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Journal of Law and Education

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Many voices over the last decade have called for reform in special education in American public schools. As the number of those receiving services under the Individuals with Disabilities Education Act (“IDEA”) has grown, scholars and pundits have increasingly argued that the system not only is failing to meet the needs of many children with disabilities, but in some cases is actively causing harm to those it is intended to serve.

Over the last several years, an increasing number of state legislatures have proposed or have passed laws that give children with disabilities public money to attend a private school. Rather than trying to fix the perceived deficiencies within the existing system, these states instead facilitate the exit of unhappy parents and students from public schools altogether. The evidence suggests that some voucher supporters have focused on children with disabilities because of the political viability of using vulnerable children as the first step towards universal school choice.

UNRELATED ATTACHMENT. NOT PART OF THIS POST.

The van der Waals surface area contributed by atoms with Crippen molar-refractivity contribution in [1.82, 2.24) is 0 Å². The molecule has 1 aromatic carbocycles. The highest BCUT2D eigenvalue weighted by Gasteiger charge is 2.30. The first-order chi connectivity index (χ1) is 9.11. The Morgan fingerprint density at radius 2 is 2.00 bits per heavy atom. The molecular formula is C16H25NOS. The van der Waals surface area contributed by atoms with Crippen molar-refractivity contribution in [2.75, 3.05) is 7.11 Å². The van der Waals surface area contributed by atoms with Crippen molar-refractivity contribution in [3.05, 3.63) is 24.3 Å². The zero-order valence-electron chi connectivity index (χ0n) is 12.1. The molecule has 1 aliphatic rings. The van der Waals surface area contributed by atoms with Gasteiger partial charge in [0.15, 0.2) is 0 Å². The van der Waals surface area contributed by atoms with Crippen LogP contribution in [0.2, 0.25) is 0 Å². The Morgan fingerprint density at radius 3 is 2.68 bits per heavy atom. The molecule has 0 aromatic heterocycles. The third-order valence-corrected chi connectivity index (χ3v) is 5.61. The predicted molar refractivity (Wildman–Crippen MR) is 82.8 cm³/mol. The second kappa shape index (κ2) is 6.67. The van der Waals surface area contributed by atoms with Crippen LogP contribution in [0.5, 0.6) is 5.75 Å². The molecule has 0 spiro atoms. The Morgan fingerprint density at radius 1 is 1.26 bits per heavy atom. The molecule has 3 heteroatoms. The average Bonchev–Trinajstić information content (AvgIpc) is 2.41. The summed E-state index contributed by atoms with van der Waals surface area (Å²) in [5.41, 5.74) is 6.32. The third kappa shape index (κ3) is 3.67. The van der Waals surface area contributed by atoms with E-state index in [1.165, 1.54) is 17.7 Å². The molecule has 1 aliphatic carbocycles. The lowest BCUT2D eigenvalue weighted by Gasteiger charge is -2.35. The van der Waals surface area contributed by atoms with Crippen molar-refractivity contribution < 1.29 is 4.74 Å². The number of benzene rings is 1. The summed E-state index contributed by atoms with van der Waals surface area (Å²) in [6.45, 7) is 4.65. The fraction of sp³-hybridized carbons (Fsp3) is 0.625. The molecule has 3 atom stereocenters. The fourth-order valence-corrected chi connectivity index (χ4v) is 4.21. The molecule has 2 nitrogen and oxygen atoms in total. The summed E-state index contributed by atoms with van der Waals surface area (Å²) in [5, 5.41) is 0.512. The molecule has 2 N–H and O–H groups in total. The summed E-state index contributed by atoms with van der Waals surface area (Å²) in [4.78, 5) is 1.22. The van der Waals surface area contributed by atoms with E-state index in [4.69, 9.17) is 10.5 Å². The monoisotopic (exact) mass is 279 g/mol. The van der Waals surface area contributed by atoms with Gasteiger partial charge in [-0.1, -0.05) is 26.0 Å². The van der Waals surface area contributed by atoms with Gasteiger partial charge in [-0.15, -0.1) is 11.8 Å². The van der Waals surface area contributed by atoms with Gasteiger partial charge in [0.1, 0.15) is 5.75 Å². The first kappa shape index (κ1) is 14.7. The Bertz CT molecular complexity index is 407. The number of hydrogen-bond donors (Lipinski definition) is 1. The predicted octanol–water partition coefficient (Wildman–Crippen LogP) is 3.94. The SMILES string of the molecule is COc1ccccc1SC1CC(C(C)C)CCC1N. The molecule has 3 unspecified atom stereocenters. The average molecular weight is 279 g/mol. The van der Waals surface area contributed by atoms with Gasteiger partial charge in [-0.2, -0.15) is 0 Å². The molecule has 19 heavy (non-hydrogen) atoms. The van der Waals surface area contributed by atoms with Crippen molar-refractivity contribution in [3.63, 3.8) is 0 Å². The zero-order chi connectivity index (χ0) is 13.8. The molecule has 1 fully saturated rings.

The momentum toward vouchers has the potential to make a significant and lasting impact on the manner in which children with disabilities are educated in the United States. Because most states require students receiving vouchers to waive their rights under the IDEA as a condition precedent to receiving state money, this impact will be felt not only at the state level, but also on federal policy going forward.

This article explores the impetus behind the voucher movement, the parameters of existing legislation, the legality of voucher programs, and the corresponding public policy consequences which follow their adoption.


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Recommended Citation

Wendy F. Hensel, Vouchers for Students with Disabilities: The Future of Special Education?, 39 J.L. & Educ. 291 (2010).





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